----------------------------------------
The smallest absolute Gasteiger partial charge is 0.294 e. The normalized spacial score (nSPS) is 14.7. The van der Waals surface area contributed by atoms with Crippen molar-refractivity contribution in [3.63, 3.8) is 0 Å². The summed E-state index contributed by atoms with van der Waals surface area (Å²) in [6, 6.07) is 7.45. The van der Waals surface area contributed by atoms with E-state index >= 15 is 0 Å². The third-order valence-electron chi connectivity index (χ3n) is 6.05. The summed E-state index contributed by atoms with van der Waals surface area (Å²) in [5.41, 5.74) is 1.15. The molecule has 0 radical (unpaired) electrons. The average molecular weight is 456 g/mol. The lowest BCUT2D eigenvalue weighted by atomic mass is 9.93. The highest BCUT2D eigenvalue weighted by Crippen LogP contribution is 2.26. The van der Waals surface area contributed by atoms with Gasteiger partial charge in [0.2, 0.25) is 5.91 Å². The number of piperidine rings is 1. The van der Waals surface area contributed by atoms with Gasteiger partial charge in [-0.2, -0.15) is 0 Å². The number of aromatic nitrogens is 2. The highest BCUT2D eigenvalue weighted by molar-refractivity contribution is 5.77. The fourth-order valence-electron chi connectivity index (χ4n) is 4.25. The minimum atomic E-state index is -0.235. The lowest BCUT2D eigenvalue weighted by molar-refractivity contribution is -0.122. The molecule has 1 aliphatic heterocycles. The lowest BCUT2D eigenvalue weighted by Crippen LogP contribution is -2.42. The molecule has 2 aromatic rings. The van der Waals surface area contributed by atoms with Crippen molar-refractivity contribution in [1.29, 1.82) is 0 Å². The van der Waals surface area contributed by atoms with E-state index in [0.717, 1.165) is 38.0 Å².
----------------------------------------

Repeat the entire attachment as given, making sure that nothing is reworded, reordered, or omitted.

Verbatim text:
The smallest absolute Gasteiger partial charge is 0.294 e. The normalized spacial score (nSPS) is 14.7. The van der Waals surface area contributed by atoms with Crippen molar-refractivity contribution in [3.63, 3.8) is 0 Å². The summed E-state index contributed by atoms with van der Waals surface area (Å²) in [6, 6.07) is 7.45. The van der Waals surface area contributed by atoms with E-state index >= 15 is 0 Å². The third-order valence-electron chi connectivity index (χ3n) is 6.05. The summed E-state index contributed by atoms with van der Waals surface area (Å²) in [5.41, 5.74) is 1.15. The molecule has 0 radical (unpaired) electrons. The average molecular weight is 456 g/mol. The lowest BCUT2D eigenvalue weighted by atomic mass is 9.93. The highest BCUT2D eigenvalue weighted by Crippen LogP contribution is 2.26. The van der Waals surface area contributed by atoms with Gasteiger partial charge in [0.2, 0.25) is 5.91 Å². The number of piperidine rings is 1. The van der Waals surface area contributed by atoms with Gasteiger partial charge in [-0.2, -0.15) is 0 Å². The number of aromatic nitrogens is 2. The highest BCUT2D eigenvalue weighted by molar-refractivity contribution is 5.77. The fourth-order valence-electron chi connectivity index (χ4n) is 4.25. The minimum atomic E-state index is -0.235. The lowest BCUT2D eigenvalue weighted by molar-refractivity contribution is -0.122. The molecule has 1 aliphatic heterocycles. The lowest BCUT2D eigenvalue weighted by Crippen LogP contribution is -2.42. The molecule has 2 aromatic rings. The van der Waals surface area contributed by atoms with Crippen molar-refractivity contribution in [1.29, 1.82) is 0 Å². The van der Waals surface area contributed by atoms with E-state index in [0.717, 1.165) is 38.0 Å².